Anne Woodman on support for teaching primary programmes.
The author's aims for this book are to provide an overview of the primary mathematics curriculum following the implementation of the national curriculum; to give some indication of improvements which should be made in the teaching of primary mathematics; and to help teachers ensure that pupils are given their full entitlement to the programmes of study.
The first part on entitlement, standards and contributory factors, is a useful reminder about the purposes and nature of the national curriculum and, in particular, the evolution of the present Order for mathematics. Although the author states that the views and opinions expressed are largely his own, I did find myself wondering on occasions whether he was stating facts based on his knowledge of inspection findings or opinions. Some sentences have an "OFSTED-feel" to them. The majority of key stage 2 teachers might disagree that the programme of study "lacks rigour for the most able pupils" since only about 12 per cent of Year 6 children attained level 5 in the 1995 national tests. I also disagree that the programme of study lacks rigour and consider that the main reasons for able mathematicians under-achieving are largely due to other factors.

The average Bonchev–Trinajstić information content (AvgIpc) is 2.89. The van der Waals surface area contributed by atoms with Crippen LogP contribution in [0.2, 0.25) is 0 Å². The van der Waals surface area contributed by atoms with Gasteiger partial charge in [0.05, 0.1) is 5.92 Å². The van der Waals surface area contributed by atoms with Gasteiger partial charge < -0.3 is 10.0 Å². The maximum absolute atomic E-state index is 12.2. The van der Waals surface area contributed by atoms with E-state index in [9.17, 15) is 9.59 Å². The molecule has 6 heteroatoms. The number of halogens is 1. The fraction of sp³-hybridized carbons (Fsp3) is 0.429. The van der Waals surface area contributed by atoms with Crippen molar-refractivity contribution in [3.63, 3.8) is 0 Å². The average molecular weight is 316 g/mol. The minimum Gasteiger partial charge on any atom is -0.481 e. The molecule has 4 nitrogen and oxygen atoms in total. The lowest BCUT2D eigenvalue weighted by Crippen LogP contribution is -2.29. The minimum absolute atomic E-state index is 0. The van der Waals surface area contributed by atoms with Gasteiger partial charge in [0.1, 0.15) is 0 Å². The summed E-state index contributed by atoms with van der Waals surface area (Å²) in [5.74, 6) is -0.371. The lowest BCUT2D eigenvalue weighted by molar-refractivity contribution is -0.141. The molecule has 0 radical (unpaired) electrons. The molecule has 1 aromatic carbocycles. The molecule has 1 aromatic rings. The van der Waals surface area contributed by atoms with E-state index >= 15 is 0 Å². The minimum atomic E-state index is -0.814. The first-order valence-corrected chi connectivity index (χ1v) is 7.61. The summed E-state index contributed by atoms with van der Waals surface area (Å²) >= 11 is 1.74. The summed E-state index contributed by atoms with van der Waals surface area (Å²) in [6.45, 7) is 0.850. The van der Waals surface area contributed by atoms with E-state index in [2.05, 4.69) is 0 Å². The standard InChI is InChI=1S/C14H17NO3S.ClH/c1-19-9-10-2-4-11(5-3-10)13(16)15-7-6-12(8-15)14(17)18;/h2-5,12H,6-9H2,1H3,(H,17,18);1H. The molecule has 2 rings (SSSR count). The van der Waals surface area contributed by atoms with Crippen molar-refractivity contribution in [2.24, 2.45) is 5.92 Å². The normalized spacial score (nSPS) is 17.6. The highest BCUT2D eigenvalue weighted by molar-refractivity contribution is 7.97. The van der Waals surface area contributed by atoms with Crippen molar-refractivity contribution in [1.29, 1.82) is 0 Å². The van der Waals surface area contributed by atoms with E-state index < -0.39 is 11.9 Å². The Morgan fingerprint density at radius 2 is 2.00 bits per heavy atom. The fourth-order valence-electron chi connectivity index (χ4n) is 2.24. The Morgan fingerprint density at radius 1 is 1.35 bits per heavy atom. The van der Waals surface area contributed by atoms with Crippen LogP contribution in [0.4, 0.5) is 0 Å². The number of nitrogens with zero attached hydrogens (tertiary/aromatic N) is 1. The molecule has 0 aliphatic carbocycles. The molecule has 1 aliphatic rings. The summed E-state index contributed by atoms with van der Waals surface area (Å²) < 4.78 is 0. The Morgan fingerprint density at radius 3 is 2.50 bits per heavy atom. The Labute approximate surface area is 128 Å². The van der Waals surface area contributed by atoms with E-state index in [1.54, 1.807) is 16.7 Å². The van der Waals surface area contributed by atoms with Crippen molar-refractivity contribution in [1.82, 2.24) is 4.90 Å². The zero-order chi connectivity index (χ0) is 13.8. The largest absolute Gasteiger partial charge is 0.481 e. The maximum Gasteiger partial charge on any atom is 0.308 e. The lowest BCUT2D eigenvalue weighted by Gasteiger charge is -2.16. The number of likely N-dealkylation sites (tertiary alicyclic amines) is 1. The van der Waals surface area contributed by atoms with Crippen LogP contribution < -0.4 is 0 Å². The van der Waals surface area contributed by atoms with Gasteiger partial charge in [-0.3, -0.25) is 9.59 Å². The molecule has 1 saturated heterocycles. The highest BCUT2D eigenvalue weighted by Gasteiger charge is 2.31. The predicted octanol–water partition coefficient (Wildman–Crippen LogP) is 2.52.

However, debating such issues is important and controversies such as this add to the book's interest.
Each part of the programme of study is examined in some detail and a range of ideas to support each section - Using and Applying, Number, etc - is suggested. Most of the ideas are to be found in good teacher's handbooks, but it is useful to have a concise compilation of ideas in one volume even though, as the author acknowledges, some topics, such as a half-page on percentages, are dealt with very superficially.
On the whole, the author has achieved his aims. Opportunities for Mathematics in the Primary Classroom is best classed as a reference book which expands on the programme of study for key stages 1 and 2. As such, teachers will find it useful for "dipping into". I shall add it to my collection of reference books and use it - though it won't be my favourite!
Anne Woodman is a primary mathematics consultant